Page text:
has allowed for his work to reach an extraordinarily diverse cross-section of lay and specialized audiences. Mostly know for his memoirs of his experience in Auschwitz, Primo Levi has also been active in public debates and expressed himself on fundamental topics ranging from the atomic bomb to the ethical responsibility of scientists. This staged reading reveals a fullness of vision and the myriad of nuances that continue to make his ideas relevant to new generation and people of all cultures.

Affection and Survival: Primo Levi at 100

Affection is a lesser known aspect of the human and Jewish experience in the camps. Mostly it is related to the fractured past of which the camp is the present.

Having written some of the essential pages on the human experience in the Lager, Primo Levi continued contemplating and writing about it throughout his life. This talk will question affection in Levi’s writing and its place in the camp as a strategy of survival.  Affection saves, but it also prompts Levi’s internal inquiry that leads to the heart of his defining conceptual innovation: the Gray Zone. Uri S. Cohen holds a PhD. from the Hebrew University and has served on the faculty of Columbia University (2004-2011). He currently teaches Hebrew and Italian literature at Tel Aviv University where he moved through an award from the Rothschild Foundation. He is the author of Survival: Senses of Death between the World Wars in Italy and Palestine (2007), Orly Castel Bloom (2011), and The Security Style (2017) on the Hebrew culture of war. He is currently working on a counter-biography of Primo Levi. 

Ian Thomson: Writing About Levi

Author Ian Thomson presents the new edition of his classic biography of Primo Levi. Casa Italiana Zerilli-Marimò New York University November 19, 2019.  […] Although I had met and spoken to Primo Levi shortly before he died,

I did not want to put myself on first-name terms with him (still less, place him on the psychiatrist’s couch). Nor had I wanted to make a drama out of my research or emote and empathise possessively with my own ‘Primo’. I had no agenda-driven argument to push, no academic thesis. My intention had been to write a balanced work that might inspire trust in the reader.
Levi was not simply a witness to contemporary barbarism. By profession he was an industrial chemist. His hybrid career as chemist and writer – and the tensions between the two – forms a significant part of my biography. Levi’s literary-chemical memoir The Periodic Table, first published in Italy in 1975, attracted to his work new scientific readers appearing at a time when authors with a scientific leaning were not published as frequently as they are today. Long before Carlo Rovelli or Oliver Sacks or Stephen Jay Gould, Levi had sought to make science accessible to the layperson. The Periodic Table, where elements of Levi’s life are explored through the medium of chemistry, is revered today by a generation of younger scientific writers, among them Siddartha Mukherjee, whose award-winning history of cancer, The Emperor of All Maladies (2011), is profoundly indebted to Levi as it cuts across the ‘two cultures’ of science and the humanities with humility and intelligent generosity.

Primo Levi on Poetry

André Naffis-Sahely in conversation with Jonathan Galassi. Jonathan Galassi, novelist, publisher and distinguished translator of Giacomo Leopardi and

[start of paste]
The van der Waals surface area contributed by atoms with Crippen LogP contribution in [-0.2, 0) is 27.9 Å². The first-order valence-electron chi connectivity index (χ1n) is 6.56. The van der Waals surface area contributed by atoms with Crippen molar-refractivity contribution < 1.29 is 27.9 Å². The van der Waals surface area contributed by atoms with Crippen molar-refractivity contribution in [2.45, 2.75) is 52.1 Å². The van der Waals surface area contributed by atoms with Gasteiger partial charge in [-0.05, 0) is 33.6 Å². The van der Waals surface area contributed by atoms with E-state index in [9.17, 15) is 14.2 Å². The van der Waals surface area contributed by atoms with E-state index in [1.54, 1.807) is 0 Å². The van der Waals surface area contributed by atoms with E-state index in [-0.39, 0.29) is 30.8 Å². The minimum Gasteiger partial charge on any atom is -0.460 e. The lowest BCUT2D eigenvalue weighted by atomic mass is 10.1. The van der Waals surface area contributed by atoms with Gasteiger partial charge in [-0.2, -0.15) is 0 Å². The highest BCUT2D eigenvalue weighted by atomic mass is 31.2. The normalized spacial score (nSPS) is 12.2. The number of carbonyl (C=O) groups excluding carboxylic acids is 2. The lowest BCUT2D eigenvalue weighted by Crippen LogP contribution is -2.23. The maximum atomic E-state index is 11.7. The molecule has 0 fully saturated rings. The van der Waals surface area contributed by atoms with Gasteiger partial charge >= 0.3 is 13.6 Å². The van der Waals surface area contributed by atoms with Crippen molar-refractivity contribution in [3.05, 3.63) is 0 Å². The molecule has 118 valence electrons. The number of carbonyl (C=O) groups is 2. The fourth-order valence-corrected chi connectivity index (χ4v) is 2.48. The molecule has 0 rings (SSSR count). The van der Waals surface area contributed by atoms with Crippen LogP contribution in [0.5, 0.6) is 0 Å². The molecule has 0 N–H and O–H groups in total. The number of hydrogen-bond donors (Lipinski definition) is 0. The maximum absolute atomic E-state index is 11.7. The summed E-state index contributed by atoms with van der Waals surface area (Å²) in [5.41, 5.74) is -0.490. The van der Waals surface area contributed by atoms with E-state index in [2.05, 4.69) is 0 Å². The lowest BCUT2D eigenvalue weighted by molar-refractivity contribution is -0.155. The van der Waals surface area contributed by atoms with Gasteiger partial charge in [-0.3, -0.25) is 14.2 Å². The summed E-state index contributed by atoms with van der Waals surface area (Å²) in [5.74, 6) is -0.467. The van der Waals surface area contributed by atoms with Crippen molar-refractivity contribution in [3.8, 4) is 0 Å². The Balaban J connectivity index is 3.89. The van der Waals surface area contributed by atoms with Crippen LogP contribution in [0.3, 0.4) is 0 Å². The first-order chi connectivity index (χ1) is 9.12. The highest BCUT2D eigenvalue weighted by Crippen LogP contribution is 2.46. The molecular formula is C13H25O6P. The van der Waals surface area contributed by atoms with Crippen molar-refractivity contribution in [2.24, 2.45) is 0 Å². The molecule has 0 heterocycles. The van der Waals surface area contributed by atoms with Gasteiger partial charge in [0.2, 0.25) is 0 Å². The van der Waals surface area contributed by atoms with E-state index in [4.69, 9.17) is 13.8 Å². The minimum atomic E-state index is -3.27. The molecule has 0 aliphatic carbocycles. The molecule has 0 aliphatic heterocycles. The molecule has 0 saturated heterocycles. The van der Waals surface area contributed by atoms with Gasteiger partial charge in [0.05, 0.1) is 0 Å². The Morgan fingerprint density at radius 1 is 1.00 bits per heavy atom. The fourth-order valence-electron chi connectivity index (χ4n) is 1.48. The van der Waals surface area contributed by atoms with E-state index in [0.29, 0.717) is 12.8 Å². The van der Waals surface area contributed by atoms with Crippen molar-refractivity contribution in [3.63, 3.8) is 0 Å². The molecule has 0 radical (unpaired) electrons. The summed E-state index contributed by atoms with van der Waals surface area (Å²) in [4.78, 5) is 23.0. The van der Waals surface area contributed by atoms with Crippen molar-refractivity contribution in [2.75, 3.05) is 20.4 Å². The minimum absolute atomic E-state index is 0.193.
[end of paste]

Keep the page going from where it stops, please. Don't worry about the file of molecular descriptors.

Eugenio Montale, in conversation with André Naffis-Sahely discussing his lifelong dedication to Italian poetry and his new translations of Primo Levi’s poems, which were featured in Liveright’s Complete Works of Primo Levi. Galassi will read his English translations to be followed by Naffis-Sahely reading the Italian originals. A short Q&A will follow. 

To Be or Not: Considering Primo Levi’s Death

Uri Cohen (Tel Aviv University). We will never know what exactly took place thirty years ago when Primo Levi

fell to his death in the stairwell of his ancestral home.The moment is sealed, retaining its silent mystery. Meaningless in terms of reality the nature of his death is of no real importance, while having enormous implications for interpretation. If this survivor willed his barely saved life away, matters not in Primo Levi’s world, but in the world into which Levi survived.

Culture 

Opening at Vanni’s: 130 Years After

Centro Primo Levi launched CPL Editions at SF Vanni, historical Village bookstore and publisher, symbol of independent publishing that has flourished in Italy for centuries, often bringing together the Jewish and non-Jewish world.

Founded in 1864 on Broadway by Sante Fortunato Vanni, a Sicilian immigrant, the store offered books and other paper items to the Italian American community.  In 1931, it was bought by Andrea Ragusa, a representative of Treves-Treccani-Tumminelli who had been sent to the Americas to sell the Enciclopedia italiana and decided to settle in New York. In 2015, Alessandro Cassin at Centro Primo Levi reopened the store for a short period, turning it into a book and event space.

Israeli Radio on Italian Jewish Music 

Avraham Soltes talks about Jewish liturgical and secular music in Italy tracing the history of the Italian Jewish communities from antiquity to the present.

The segment continues with a portrait of Mario Castelnuovo Tedesco, his work and the legacy of his grandfather, also a composer to whom he dedicated the beautiful suite Danze del re Davide. Rabbi Soltes (1917-1983) participated in many cultural and educational activities that interpreted Jewish art, music and literature. He was chairman of the National Jewish Music Council from 1963 to 1969 and a member of the board of the National Jewish Book Council from 1967 to 1972. Commentator on Jewish Music. He was a commentator on Jewish music for American listeners, was the host of a radio program, ”The Music of Israel,” on WQXR for the last nine years.